USA Suicide Prevention Helpline 1(800)784-2433

USA Mental Health Helpline: 1(800)273-TALK (8255)

Canadian Mental Health Helpline: 1(416)646-5557

Canadian Centre For Suicide Prevention: 1(833)4566-4566

My personal email:

Isolation, Depression, and Boredom. It’s Been Happening to Everyone

So, a great deal of us have been affected by the Pandemic, but there are others to whom isolation and depression are practically fatal. In more cases than people realize.

It was more than twenty years ago. At the time, I had few friends and even the friends I had I didn’t connect with all that well. One of the things I was trying to do at the time was to live within my means, which was simply a small cheque each month from Canada Pension Plan disability. The most serious problem? Boredom had overtaken me and I found a temporary fix: gambling. This was possibly the worst thing I could ever do in my situation.

There was something so mysterious and glamorous about gambling. I was a huge James Bond fan, and it seemed that even in the books written years before by Ian Fleming, James Bond had uncanny luck with gambling, and knew the games well enough to waltz into any Casino and Waltz out richer than when he came in.

My own gambling wasn’t as dramatic. As a way to balance the budget, the Provincial Government where I live brought in gambling machines called VLTs. On Each of these machines, you could play one of five games, bet as little as a quarter and as much more as you wanted. These machines used scientifically tested prompts to draw people in and keep them feeding dollar coins into them. The level of addiction I experienced, with the flashing lights and bells when you won even the smallest amount of coins, was devastating.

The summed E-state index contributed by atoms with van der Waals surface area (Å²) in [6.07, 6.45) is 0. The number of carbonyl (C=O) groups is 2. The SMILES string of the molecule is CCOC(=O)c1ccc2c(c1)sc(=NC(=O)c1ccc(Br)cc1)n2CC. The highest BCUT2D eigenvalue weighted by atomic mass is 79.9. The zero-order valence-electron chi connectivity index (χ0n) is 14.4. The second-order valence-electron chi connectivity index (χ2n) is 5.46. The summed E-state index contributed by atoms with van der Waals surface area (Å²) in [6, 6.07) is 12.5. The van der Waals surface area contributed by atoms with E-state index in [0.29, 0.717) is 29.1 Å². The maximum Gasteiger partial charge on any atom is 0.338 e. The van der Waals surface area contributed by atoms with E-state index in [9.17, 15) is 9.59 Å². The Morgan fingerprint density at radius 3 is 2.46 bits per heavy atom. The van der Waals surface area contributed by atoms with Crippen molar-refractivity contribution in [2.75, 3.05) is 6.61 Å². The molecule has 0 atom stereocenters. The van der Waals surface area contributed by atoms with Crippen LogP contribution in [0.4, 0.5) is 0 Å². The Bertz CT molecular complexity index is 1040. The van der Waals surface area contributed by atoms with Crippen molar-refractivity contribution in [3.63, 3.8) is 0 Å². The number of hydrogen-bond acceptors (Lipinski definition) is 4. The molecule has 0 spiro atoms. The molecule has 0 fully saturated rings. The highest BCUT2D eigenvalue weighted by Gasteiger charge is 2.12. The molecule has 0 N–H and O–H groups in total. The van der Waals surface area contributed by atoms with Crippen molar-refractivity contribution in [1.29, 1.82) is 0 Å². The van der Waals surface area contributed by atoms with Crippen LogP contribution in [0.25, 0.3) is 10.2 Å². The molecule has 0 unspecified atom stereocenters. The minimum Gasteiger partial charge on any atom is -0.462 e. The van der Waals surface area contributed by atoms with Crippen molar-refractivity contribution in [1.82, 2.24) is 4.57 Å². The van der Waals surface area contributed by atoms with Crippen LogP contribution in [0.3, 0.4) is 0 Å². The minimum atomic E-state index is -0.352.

I didn’t spend a lot of money–unless it was one of the rare times when I had a lot of money. I was spending around $10 a day, but when living on disability and not working, $10 was far too much. I have this image in my head from after a loss, I didn’t feel myself valuable enough to sit on a chair, I sat down on the dirty floor near the entrance to my apartment, curled up, wanting to harm myself, wanting my life to end because I had an addiction that had me by the throat and was slowly draining everything out of my life.